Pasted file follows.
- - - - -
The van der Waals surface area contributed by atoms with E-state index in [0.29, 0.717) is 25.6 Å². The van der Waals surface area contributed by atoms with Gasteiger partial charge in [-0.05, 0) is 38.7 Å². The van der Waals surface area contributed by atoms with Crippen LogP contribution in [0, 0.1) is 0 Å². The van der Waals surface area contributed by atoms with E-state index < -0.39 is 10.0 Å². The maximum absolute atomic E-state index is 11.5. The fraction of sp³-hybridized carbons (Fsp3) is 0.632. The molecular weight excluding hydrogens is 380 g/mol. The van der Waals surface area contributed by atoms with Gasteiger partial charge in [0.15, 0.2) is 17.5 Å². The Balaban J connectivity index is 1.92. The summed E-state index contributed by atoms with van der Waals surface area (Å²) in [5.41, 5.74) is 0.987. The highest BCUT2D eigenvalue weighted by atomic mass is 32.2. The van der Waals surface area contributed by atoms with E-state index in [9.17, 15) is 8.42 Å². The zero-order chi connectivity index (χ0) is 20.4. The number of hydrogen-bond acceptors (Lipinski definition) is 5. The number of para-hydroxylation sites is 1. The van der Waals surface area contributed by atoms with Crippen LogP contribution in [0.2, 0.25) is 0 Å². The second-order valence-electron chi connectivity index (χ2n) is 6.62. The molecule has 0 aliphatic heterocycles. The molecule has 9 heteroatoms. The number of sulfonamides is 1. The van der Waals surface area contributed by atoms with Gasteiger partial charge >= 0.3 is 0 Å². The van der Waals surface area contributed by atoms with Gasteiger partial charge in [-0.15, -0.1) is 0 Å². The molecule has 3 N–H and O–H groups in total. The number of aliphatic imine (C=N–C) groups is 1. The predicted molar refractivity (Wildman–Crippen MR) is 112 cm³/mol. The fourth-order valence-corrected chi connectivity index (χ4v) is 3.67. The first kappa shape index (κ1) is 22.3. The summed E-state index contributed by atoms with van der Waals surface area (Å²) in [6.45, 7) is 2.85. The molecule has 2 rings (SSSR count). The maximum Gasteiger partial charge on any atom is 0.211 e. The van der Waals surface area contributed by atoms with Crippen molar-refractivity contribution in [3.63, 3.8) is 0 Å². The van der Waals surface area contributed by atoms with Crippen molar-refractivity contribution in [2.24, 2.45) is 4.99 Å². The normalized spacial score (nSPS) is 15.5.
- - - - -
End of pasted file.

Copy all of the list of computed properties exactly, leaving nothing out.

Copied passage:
The van der Waals surface area contributed by atoms with E-state index in [0.29, 0.717) is 25.6 Å². The van der Waals surface area contributed by atoms with Gasteiger partial charge in [-0.05, 0) is 38.7 Å². The van der Waals surface area contributed by atoms with Crippen LogP contribution in [0, 0.1) is 0 Å². The van der Waals surface area contributed by atoms with E-state index < -0.39 is 10.0 Å². The maximum absolute atomic E-state index is 11.5. The fraction of sp³-hybridized carbons (Fsp3) is 0.632. The molecular weight excluding hydrogens is 380 g/mol. The van der Waals surface area contributed by atoms with Gasteiger partial charge in [0.15, 0.2) is 17.5 Å². The Balaban J connectivity index is 1.92. The summed E-state index contributed by atoms with van der Waals surface area (Å²) in [5.41, 5.74) is 0.987. The highest BCUT2D eigenvalue weighted by atomic mass is 32.2. The van der Waals surface area contributed by atoms with E-state index in [9.17, 15) is 8.42 Å². The zero-order chi connectivity index (χ0) is 20.4. The number of hydrogen-bond acceptors (Lipinski definition) is 5. The number of para-hydroxylation sites is 1. The van der Waals surface area contributed by atoms with Crippen LogP contribution in [0.2, 0.25) is 0 Å². The second-order valence-electron chi connectivity index (χ2n) is 6.62. The molecule has 0 aliphatic heterocycles. The molecule has 9 heteroatoms. The number of sulfonamides is 1. The van der Waals surface area contributed by atoms with Gasteiger partial charge >= 0.3 is 0 Å². The van der Waals surface area contributed by atoms with Gasteiger partial charge in [-0.15, -0.1) is 0 Å². The molecule has 3 N–H and O–H groups in total. The number of aliphatic imine (C=N–C) groups is 1. The predicted molar refractivity (Wildman–Crippen MR) is 112 cm³/mol. The fourth-order valence-corrected chi connectivity index (χ4v) is 3.67. The first kappa shape index (κ1) is 22.3. The summed E-state index contributed by atoms with van der Waals surface area (Å²) in [6.45, 7) is 2.85. The molecule has 2 rings (SSSR count). The maximum Gasteiger partial charge on any atom is 0.211 e. The van der Waals surface area contributed by atoms with Crippen molar-refractivity contribution in [3.63, 3.8) is 0 Å². The van der Waals surface area contributed by atoms with Crippen molar-refractivity contribution in [2.24, 2.45) is 4.99 Å². The normalized spacial score (nSPS) is 15.5.